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Skiing Japan Pt. I

Updated: Sep 15, 2023

Japan is slowly creeping up the skiing bucket list for many skiers and for many reasons. Whilst North American skiing powered to the forefront of many European skiers' consciousness in the 2000s thanks to ski films depicting huge helicopter-only lines in the Rockies or Alaskan wilderness, the amazing nature of Japanese skiing is being passed down almost by word of mouth, with skiers returning with stories of endless snow and pictures of amazing face-shots of powder.


In 2020, right before the COVID-19 pandemic became very, very real, I got the opportunity to experience Japanese skiing. It was a fork in the road of my skiing experience, telling me a lot about why I ski and why I choose to travel halfway round the world to do this crazy sport.


Here, I wanted to share my experience. I had the most amazing time and experienced some of the most incredible skiing possible, and discovered why so many people consider Japan so special. In part one, I will talk about Japan and the skiing we did, and then in part two I will share what I wish I knew before I went. Through both of these, I hope, I can offer advice and inspiration to help you plan your own Japanese odyssey.


 
Why Japan?

There are sort of two answers to this question; why ski in Japan and why did we choose to go then.


Japan has been slowly emerging as one of the world's greatest skiing destinations over the last few years. This is not secret to the Japanese themselves - Japan has more ski resorts per capita than any other country in the world, and they take it very seriously, especially retired salarymen with time and health on their side.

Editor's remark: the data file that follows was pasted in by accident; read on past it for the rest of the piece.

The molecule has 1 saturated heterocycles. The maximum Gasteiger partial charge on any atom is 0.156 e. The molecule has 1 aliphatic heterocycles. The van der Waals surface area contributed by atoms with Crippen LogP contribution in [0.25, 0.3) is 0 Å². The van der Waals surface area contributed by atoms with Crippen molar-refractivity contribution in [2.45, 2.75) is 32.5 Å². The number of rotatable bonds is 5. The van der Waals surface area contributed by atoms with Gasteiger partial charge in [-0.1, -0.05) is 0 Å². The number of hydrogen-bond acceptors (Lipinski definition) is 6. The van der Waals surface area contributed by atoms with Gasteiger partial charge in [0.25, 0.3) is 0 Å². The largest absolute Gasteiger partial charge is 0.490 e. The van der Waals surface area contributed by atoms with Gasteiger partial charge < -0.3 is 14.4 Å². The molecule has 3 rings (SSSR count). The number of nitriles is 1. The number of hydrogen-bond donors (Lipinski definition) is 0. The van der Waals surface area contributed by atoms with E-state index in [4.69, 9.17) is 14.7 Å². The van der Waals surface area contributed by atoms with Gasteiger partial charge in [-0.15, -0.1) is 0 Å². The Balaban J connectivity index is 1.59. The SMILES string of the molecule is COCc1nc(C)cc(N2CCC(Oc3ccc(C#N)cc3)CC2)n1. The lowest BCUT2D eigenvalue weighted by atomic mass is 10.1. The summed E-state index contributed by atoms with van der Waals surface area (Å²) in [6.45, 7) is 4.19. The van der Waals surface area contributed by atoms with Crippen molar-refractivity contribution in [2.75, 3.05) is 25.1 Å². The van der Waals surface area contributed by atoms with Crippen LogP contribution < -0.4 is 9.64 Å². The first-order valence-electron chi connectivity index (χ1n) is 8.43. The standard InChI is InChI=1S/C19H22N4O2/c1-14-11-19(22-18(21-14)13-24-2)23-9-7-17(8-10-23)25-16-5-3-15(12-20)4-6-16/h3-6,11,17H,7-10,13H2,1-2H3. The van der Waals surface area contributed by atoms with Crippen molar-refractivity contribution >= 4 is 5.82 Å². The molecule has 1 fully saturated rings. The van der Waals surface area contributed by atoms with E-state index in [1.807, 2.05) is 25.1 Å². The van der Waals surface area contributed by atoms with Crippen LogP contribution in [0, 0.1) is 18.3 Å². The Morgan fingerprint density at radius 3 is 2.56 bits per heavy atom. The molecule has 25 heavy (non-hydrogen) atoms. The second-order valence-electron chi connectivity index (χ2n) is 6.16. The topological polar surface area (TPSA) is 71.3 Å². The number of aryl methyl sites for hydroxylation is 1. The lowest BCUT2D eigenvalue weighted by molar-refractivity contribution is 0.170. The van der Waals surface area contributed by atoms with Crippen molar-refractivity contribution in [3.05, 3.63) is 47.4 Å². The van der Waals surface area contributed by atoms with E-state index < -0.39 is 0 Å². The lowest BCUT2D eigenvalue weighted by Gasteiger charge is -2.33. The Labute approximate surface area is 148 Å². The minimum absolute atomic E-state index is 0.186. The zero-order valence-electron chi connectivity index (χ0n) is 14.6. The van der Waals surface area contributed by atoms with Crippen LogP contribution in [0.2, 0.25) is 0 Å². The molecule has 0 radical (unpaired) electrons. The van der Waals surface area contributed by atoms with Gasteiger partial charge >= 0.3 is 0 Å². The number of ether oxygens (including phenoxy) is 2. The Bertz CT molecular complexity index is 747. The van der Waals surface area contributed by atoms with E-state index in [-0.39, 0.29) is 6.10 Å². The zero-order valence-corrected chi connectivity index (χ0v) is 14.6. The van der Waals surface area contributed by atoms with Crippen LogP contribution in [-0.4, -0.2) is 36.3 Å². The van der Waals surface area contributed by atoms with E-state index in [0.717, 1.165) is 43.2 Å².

These resorts lie in the perfect location. Japan's latitude means it is constantly battered by westerly storms off China, Russia and Korea. And because of the geography of eastern Siberia, there is an open channel of cold air flooding down from the Artic. This means that there is a constant supply of fine, dry powder, sometimes dubbed a "firehose" of powder, bearing down on the country throughout the winter.


Japan's rolling, volcanic geography has meant that you don't get the huge lines you see in North America, meaning it does not lend itself to incredible helicopter shots set to an awesome soundtrack. But pictures of faceshot after faceshot of powder shows off everything you need to know about Japanese skiing.


And why did we go then? Very simply, a friend of a friend - who has skied together a plenty before - was studying abroad in Tokyo. With his understanding of Japan and in particular it language, we felt comfortable enough to give it a shot ... after a measure of Dutch courage or two in a local bar. Since then, the three of us have become close friends.


 

Japan

Japan is a really, really special place.